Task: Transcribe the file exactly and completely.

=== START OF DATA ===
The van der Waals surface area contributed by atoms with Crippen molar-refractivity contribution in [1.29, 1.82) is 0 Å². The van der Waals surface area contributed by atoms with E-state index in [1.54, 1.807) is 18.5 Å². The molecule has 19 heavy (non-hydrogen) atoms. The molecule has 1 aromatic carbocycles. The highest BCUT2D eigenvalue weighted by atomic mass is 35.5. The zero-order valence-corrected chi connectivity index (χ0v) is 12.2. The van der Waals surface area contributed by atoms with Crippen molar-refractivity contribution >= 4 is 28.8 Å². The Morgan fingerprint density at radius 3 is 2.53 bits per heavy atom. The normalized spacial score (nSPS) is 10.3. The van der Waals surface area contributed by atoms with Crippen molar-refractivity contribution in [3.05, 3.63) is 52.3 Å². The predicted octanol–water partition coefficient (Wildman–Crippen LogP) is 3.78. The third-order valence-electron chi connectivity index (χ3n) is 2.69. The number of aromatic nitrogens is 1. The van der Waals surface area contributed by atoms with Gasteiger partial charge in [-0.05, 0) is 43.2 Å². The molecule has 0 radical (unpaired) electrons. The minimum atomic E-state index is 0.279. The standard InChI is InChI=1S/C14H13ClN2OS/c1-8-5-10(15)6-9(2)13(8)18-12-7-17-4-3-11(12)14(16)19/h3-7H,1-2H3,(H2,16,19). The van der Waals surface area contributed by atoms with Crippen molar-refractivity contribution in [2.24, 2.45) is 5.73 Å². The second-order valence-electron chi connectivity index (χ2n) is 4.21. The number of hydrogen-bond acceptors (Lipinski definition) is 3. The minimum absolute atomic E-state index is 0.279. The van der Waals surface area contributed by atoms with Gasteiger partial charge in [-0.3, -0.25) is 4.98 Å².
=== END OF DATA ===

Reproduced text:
The van der Waals surface area contributed by atoms with Crippen molar-refractivity contribution in [1.29, 1.82) is 0 Å². The van der Waals surface area contributed by atoms with E-state index in [1.54, 1.807) is 18.5 Å². The molecule has 19 heavy (non-hydrogen) atoms. The molecule has 1 aromatic carbocycles. The highest BCUT2D eigenvalue weighted by atomic mass is 35.5. The zero-order valence-corrected chi connectivity index (χ0v) is 12.2. The van der Waals surface area contributed by atoms with Crippen molar-refractivity contribution >= 4 is 28.8 Å². The Morgan fingerprint density at radius 3 is 2.53 bits per heavy atom. The normalized spacial score (nSPS) is 10.3. The van der Waals surface area contributed by atoms with Crippen molar-refractivity contribution in [3.05, 3.63) is 52.3 Å². The predicted octanol–water partition coefficient (Wildman–Crippen LogP) is 3.78. The third-order valence-electron chi connectivity index (χ3n) is 2.69. The number of aromatic nitrogens is 1. The van der Waals surface area contributed by atoms with Gasteiger partial charge in [-0.05, 0) is 43.2 Å². The molecule has 0 radical (unpaired) electrons. The minimum atomic E-state index is 0.279. The standard InChI is InChI=1S/C14H13ClN2OS/c1-8-5-10(15)6-9(2)13(8)18-12-7-17-4-3-11(12)14(16)19/h3-7H,1-2H3,(H2,16,19). The van der Waals surface area contributed by atoms with Crippen molar-refractivity contribution in [2.24, 2.45) is 5.73 Å². The second-order valence-electron chi connectivity index (χ2n) is 4.21. The number of hydrogen-bond acceptors (Lipinski definition) is 3. The minimum absolute atomic E-state index is 0.279. The van der Waals surface area contributed by atoms with Gasteiger partial charge in [-0.3, -0.25) is 4.98 Å².